7. South African "hashtag"

An abstract pattern engraved on a piece of ocher found at Blombos Cave. (Image credit: D'Errico/Henshilwood/Nature)

This rock flake from Blombos Cave in South Africa was marked in red ochre with crisscrossed lines likened to a modern "hashtag" symbol. It's thought to be about 73,000 years old, and archaeologists think it was probably made by early H. sapiens.

8. Eagle talon pendants

White-tailed eagle talons from the Krapina Neandertal site in present-day Croatia, dating to approximately 130,000 years ago, may be part of a jewelry assemblage. (Image credit: Luka Mjeda, Zagreb via Wikimedia)

These eagle talons found in an ancient rock shelter in Croatia were collected by Neanderthals, who may have fashioned them into pendants 130,000 years ago. The artifacts were unearthed a century ago, but their great age was only recently realized.

9. Hominin wood

The wooden structure, showing where Stone Age Humans have cut into the wood. (Image credit: Professor Larry Barham, University of Liverpool)

Wood is easy to carve, but it usually rots when exposed to air and quickly perishes. So it's no wonder that many  wooden objects created by Neanderthals and even earlier hominins have probably perished completely, which is why archaeologists have never found any. But the remains of a 476,000-year-old wooden structure found in Zambia were preserved in clay and show the skillful use of wood that archaic hominins likely used to create artworks.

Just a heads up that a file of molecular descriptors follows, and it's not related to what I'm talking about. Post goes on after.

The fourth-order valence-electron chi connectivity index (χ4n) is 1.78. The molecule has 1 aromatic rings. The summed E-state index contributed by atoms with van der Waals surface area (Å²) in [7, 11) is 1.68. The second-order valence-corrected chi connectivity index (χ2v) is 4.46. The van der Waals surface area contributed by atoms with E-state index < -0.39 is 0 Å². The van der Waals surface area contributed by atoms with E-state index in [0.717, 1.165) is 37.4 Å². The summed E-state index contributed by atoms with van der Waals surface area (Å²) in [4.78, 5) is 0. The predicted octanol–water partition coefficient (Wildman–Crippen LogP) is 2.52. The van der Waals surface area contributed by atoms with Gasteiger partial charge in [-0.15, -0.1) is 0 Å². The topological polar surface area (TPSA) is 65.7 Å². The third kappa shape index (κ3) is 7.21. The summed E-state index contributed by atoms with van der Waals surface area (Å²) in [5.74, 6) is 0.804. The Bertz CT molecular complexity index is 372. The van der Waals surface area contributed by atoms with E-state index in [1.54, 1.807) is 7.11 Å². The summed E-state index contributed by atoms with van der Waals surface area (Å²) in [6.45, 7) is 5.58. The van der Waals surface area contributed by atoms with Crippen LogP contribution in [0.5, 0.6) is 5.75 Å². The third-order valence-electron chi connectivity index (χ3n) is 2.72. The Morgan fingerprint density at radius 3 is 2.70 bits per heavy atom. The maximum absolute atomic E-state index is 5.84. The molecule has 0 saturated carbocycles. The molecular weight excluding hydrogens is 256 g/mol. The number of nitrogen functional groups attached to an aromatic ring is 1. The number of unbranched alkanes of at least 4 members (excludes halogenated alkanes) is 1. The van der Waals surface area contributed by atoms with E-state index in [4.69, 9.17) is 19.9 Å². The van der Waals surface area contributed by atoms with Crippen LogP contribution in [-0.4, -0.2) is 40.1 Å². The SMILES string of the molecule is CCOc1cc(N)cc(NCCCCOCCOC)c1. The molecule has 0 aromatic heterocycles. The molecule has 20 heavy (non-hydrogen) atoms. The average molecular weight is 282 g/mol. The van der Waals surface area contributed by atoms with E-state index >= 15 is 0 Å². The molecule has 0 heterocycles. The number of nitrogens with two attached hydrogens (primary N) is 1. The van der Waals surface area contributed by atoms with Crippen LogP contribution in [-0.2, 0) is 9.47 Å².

10. Tibet handprints

3D rendering shows hand and footprints left by ancient hominin children. (Image credit: Courtesy of Matthew Bennett)

Fossilized children's handprints around a hot spring in Tibet could be 200,000 years old, according to one study, and they may represent some of the oldest art ever found. The prints were made in travertine stone around the spring, which is soft when it's wet and hardens when it dries. But archaeologists debate whether such behavior constitutes art and whether the Tibet prints are as old as claimed.

11. Zigzag shell

The Homo Erectus shell with geometric incisions, dated to circa 500,000 BP. (Image credit: Henk Caspers/Naturalis via Wikimedia Commons)

These zigzag patterns on a shell found in Indonesia are thought to have been made up to 540,000 years ago by the hominin Homo erectus. The intent behind the pattern is not clear, but archaeologists note that similar patterns are still being made today.

12. Rock cupules

A number of cup mark rock carvings at Slagsta outside Stockholm, Sweden. (Image credit: Max Ronnersjö via Wikimedia)

Prehistoric rock "cupules" have been found on almost every continent and were produced by many cultures over the ages. It's not known what, if anything, the carved pits or cups represent, but archaeologists think the earliest may be 1.7 million years old.

13. Stone spheroids

Some of the limestone spheroids from the 'Ubeidiya archaeological site in northern Israel, which date back approximately 1.4 million years. (Image credit: Muller et al.)

Baseball-size "spheroids" made from soft rock have been found at toolmaking sites in Africa, Asia and Europe. The earliest are up to 2 million years old, but it's not known what their purpose was. A recent study analyzed the stone spheroids mathematically and suggested they were attempts to impose spherical "symmetry" on roughly round balls of rock. The researchers didn't call these "art," but they noted that some ancient hand axes also show symmetry.

Live Science Contributor

Tom Metcalfe is a freelance journalist and regular Live Science contributor who is based in London in the United Kingdom. Tom writes mainly about science, space, archaeology, the Earth and the oceans. He has also written for the BBC, NBC News, National Geographic, Scientific American, Air & Space, and many others.